Friday, 8 November 2013

A Good Man Goes to War

I think this was the first time I was disappointed by one of Moffat's stories. I don't want to overstate that, I mean it in the mildest possible way, and I certainly enjoyed the episode. I suppose disappointed is the wrong word. Whereas previous episodes of his, especially the big, important ones, had been outstandingly brilliant, this was only very good.

Lots of lovely elements and moments of course. Strax, Madame Vastra and Jenny are all instantly likeable and will quite rightly come back in the future. Rory's Roman assault on the Cyber fleet is just awesome, and the Doctor running rings around the Church troops is splendid. Lorna Bucket is a wonderful character, another of those potential companions that never gets their chance, like Lynda-with-a-Y. But that's the problem: all these fantastic ideas feel too hastily assembled, like songs from a Greatest Hits when we haven't heard the original albums.

Then there are the more familiar add-ons. Dorium's Sidney Greenstreet schtick is welcome, Avery turning up is a nice surprise, and I suppose I can't complain about getting some more use out of the Silurian costumes - but the Spitfires are definitely over-egging a pudding that is already in severe danger of turning into an omelette. Apparently the script originally made space for Captain Jack as well, and that would have been interesting. I think I would have liked a link, like that, between the RTD and Moffat eras - there is a sense in which a steel shutter came crashing down with the regeneration and Jack is the obvious man to crash through it. (River, of course, is aberrant in the other direction, being a Moffat creation who happened to invade RTD's show from the future.) As much fun as that would have been, one can't help but wonder what would have been cut to accommodate him.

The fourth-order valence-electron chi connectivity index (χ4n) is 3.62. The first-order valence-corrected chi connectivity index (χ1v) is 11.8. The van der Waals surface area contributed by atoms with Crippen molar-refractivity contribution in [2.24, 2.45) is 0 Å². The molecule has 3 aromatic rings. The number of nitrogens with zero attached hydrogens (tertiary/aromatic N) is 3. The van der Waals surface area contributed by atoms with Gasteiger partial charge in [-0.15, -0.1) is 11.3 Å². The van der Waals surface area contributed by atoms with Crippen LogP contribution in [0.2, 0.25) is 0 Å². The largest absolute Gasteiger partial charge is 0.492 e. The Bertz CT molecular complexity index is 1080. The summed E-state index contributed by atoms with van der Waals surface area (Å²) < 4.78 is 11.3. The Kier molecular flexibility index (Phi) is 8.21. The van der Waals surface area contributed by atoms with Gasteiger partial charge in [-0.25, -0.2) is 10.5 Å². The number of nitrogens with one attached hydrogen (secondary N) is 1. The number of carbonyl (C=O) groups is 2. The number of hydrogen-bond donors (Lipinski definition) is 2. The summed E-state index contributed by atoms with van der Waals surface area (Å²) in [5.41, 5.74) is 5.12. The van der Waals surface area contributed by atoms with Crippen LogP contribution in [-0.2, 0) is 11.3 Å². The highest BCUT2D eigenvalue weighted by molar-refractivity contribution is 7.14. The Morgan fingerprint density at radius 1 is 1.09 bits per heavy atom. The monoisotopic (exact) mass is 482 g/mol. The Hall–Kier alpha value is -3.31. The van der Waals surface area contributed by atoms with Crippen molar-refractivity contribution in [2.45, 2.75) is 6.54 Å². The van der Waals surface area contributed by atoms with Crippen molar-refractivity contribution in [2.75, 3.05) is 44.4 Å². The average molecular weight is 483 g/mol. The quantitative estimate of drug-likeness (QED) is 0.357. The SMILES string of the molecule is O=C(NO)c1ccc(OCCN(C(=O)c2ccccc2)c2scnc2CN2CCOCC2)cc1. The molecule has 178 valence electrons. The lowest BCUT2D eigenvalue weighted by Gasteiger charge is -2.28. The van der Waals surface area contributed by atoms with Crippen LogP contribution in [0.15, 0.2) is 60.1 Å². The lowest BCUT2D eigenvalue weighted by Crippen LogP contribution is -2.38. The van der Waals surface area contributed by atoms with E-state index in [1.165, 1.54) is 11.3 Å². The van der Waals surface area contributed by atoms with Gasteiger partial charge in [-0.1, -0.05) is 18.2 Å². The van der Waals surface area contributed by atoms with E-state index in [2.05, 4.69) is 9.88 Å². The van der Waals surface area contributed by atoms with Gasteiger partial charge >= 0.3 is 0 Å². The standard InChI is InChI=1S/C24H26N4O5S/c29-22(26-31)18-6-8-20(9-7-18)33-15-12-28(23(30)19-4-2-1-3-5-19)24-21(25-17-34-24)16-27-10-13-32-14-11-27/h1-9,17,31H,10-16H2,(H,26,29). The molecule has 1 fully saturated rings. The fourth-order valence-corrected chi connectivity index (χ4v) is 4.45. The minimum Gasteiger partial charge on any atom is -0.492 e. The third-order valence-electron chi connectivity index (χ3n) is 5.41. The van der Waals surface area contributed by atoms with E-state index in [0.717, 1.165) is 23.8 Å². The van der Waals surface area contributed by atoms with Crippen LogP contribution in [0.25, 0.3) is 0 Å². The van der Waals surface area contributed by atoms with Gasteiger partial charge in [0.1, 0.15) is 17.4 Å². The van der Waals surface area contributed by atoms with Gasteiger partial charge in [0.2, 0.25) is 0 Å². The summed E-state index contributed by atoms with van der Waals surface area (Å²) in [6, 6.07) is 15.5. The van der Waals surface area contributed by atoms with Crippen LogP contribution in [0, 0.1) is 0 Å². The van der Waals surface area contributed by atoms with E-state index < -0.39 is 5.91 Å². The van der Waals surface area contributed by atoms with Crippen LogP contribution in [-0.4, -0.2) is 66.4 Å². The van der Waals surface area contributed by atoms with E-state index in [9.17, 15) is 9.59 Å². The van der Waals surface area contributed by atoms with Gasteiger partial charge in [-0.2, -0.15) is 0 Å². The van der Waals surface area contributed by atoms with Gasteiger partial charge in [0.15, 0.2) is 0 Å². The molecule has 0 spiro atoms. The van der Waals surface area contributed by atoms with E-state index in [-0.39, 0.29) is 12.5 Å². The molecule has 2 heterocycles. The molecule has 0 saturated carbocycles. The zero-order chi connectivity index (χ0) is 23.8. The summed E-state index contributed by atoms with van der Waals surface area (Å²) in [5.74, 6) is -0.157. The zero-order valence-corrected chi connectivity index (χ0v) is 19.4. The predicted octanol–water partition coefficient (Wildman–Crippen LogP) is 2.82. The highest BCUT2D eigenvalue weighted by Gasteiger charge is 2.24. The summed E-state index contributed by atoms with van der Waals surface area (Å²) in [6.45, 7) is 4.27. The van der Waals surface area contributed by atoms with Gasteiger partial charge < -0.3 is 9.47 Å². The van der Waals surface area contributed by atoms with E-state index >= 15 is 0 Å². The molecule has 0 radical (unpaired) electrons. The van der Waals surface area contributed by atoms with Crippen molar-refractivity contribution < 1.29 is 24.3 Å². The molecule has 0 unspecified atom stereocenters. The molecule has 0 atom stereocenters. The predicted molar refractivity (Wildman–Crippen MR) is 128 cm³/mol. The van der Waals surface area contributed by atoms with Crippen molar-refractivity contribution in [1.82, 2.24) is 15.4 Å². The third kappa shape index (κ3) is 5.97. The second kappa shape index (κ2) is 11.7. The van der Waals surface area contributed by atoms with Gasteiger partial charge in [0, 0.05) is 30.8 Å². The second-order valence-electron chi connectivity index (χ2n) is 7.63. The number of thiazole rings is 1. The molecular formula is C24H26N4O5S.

But it's all enjoyable isn't it, and evidently heading towards one of those inspired, everything-you-know-is-wrong twists. Except that it isn't: the reveal that River is Melody is barely surprising, let alone mind-boggling.
This is a story that starts by throwing lots of new things into the mix, underdeveloped, and then proceeds to a conclusion that folds the series inwards. What I wanted, I think, is a story where we started with our known, familiar characters and a universe that was then expanded or changed by a revelation that moved us into new territory. In the context of Series Six, and of what happens even after that, this episode makes a lot of sense and is lots of fun - but taken as a standalone story, and especially on a first viewing, it appears to lack the ruthlessly-watertight plotting we've come to expect from Moffat.

Last of all, I was irked by the final caption announcing the title of the next story. Let's Kill Hitler! If there wasn't actually an exclamation mark on screen then surely it was because it was superfluous. It seemed to me to be the most brazen, desperate, look-at-me bit of publicity so far and, stupidly I spent much of the mid-season break worrying that things were only going to get even sillier. What I didn't know, what I should have guessed, is that everything that I didn't like about A Good Man Goes to War was going to be fixed by Let's Kill Hitler, and that it would be one of Moffat's best episodes yet.


No comments:

Post a Comment